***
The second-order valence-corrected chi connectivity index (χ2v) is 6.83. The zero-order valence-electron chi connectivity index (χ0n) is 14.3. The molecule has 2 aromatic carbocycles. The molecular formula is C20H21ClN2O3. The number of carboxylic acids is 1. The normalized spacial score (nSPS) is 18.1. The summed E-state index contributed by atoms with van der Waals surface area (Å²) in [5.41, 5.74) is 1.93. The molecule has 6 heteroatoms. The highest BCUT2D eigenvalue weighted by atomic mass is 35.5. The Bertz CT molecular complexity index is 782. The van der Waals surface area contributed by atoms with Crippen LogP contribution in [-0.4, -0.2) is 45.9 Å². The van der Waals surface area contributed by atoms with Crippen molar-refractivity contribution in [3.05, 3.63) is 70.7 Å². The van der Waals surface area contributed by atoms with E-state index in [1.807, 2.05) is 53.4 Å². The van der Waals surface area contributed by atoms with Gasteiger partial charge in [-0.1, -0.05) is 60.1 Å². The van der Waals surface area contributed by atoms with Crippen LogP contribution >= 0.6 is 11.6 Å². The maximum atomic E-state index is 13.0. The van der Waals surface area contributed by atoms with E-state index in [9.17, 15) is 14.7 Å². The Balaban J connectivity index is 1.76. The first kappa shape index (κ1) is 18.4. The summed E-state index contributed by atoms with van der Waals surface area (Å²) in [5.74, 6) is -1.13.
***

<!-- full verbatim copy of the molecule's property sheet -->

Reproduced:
The second-order valence-corrected chi connectivity index (χ2v) is 6.83. The zero-order valence-electron chi connectivity index (χ0n) is 14.3. The molecule has 2 aromatic carbocycles. The molecular formula is C20H21ClN2O3. The number of carboxylic acids is 1. The normalized spacial score (nSPS) is 18.1. The summed E-state index contributed by atoms with van der Waals surface area (Å²) in [5.41, 5.74) is 1.93. The molecule has 6 heteroatoms. The highest BCUT2D eigenvalue weighted by atomic mass is 35.5. The Bertz CT molecular complexity index is 782. The van der Waals surface area contributed by atoms with Crippen LogP contribution in [-0.4, -0.2) is 45.9 Å². The van der Waals surface area contributed by atoms with Crippen molar-refractivity contribution in [3.05, 3.63) is 70.7 Å². The van der Waals surface area contributed by atoms with E-state index in [1.807, 2.05) is 53.4 Å². The van der Waals surface area contributed by atoms with Gasteiger partial charge in [-0.1, -0.05) is 60.1 Å². The van der Waals surface area contributed by atoms with Crippen LogP contribution >= 0.6 is 11.6 Å². The maximum atomic E-state index is 13.0. The van der Waals surface area contributed by atoms with E-state index in [9.17, 15) is 14.7 Å². The Balaban J connectivity index is 1.76. The first kappa shape index (κ1) is 18.4. The summed E-state index contributed by atoms with van der Waals surface area (Å²) in [5.74, 6) is -1.13.